I mentioned that I did a (very small) bit of Relay for Life the other day, and it kind of got me thinking about my “inspiration” for Relay… my grandfather. So here’s a rather wordy, rather un-food-related ramble about my grandfather and what he meant and means to me.
On May 1st, 1929, my grandfather, Vincenzo Rimoli was born in Naples, Italy. After a life filled with trials, tribulations, a move to Brazil, and lots of laughter, he passed away on October 10, 2008 after battling cancer for multiple years.
It’s fitting, then, that on May 1st, 2011, I found myself walking in my school’s Relay for Life, musing about my grandfather and what life meant to him.
My grandfather’s Italianness was unmistakable. From the tale of his shameless wooing of my grandmother (he literally proposed to her, then pretended to cry when she said no and guilted her into marrying him because he’d “just lost his job”… luckily, she came to love him anyways) to his undeniable adoration for all things food-related, the “Italianness” was pervasive. He and the rest of my family are just like a slightly altered version of My Big Fat Greek Wedding; from what I hear, he was also infatuated with Windex.
I had always wanted to go to Italy to better understand that part of my heritage, and when I finally made my way there this past summer, I felt some kind of connection to his past, his culture, my past, my culture. But what was missing was context, stories, irrelevant details of his past life that I never bothered to get to know. As we sat upon the beach my mom and I puzzled over whether, perhaps, he too had gallivanted on its pebbly shores, splashed in its blue waters; I know he loved the ocean. And both of us regretted never having asked.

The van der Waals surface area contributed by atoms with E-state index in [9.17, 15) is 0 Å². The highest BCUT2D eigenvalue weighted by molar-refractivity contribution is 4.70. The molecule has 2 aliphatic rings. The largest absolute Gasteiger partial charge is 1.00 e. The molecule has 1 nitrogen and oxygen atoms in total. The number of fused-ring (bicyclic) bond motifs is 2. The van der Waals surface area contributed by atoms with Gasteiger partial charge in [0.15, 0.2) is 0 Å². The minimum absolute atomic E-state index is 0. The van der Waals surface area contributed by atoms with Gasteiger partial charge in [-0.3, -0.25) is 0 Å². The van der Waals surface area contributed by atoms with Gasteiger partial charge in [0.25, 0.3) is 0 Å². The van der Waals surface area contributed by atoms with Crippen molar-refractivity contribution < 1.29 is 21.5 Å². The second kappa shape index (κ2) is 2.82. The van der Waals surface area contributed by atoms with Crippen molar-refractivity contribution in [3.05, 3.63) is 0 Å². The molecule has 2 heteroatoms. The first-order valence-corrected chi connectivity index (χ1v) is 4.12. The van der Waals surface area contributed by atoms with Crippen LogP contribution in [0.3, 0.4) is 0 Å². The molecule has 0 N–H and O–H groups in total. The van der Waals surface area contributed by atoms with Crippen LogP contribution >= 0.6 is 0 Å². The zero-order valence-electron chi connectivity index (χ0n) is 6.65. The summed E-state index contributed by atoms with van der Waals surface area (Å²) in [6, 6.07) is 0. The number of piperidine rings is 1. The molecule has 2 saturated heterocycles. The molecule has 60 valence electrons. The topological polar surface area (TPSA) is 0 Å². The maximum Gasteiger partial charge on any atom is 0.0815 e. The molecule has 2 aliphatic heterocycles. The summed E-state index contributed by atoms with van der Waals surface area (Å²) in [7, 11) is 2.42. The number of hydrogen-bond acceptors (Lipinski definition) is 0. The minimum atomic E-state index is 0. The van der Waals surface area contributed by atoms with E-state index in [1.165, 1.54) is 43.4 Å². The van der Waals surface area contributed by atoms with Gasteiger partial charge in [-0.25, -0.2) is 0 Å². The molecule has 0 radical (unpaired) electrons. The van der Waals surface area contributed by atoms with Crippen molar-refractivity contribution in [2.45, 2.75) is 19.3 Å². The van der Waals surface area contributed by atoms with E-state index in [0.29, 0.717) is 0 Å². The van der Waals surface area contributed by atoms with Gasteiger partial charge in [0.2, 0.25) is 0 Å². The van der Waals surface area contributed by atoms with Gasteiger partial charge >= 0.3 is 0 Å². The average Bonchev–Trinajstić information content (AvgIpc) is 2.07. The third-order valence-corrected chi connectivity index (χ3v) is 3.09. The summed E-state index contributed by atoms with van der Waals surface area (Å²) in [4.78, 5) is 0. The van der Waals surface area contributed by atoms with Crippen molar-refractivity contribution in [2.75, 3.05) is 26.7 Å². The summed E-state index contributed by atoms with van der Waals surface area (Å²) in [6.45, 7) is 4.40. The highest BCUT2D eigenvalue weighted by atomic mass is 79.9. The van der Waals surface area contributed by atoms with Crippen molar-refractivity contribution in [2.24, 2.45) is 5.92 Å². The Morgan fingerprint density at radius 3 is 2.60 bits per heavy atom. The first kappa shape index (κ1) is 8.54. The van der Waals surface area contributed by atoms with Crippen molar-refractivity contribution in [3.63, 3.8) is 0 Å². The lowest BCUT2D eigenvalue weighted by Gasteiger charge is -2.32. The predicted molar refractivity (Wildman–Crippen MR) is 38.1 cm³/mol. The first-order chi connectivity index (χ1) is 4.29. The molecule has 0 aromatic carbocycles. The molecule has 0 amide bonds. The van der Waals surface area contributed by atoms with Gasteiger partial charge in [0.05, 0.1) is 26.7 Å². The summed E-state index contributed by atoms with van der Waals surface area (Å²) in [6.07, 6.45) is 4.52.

Brother & I in Sorrento last summer
Regardless, I saw pieces of him everywhere. His roguish smile was plastered on the faces of the crowds of look-alikes laughing gaily in the streets. His love for all things culinary wafted through the air with the scent of pizza at the local pizzeria. And his genuine zest for life was there in the vibrant, loud, rambunctious crowds on the train, the haphazard music groups making their way down the line collecting money.
He never stopped trying; multiple times along the course of his sickness we thought he was on his way out but he fought back with a force unlike anything I’ve ever seen. True Italian stubbornness, but it served him well.
And above all, he cared about all of us. I distinctly remember him using all of his limited energy to stand over the stove making our favorite pumpkin soup, I remember his frail hands smoothing over a towel as he exerted a seemingly impossible amount of effort to prepare to take my brother to the pool.
I remember, in better times, the squabbles he and my grandma had over his occasionally erratic driving. I remember his grin, his lack of shame in sharing his broken English with the world, the unmistakably Italian lilt of his voice as he pronounced “Bell-eh-vooey” instead of Bellevue.
So today, I walk for him and the millions of others affected by this disease. I walk and I reminisce. I remember those times, I remember the crazy times when my part-Italian family all came together for loud games of bingo. I reminisce and I bask in his memory hoping that I can siphon some of that love for life back into myself. I walk to remember, and I walk to move forward in my life the way I know he’d want me to; if he saw the sadness in my eyes he’d undoubtedly crack some terrible joke just to get a smile. So I’ll walk, and I’ll smile, and I’ll remember.
Who would you walk for?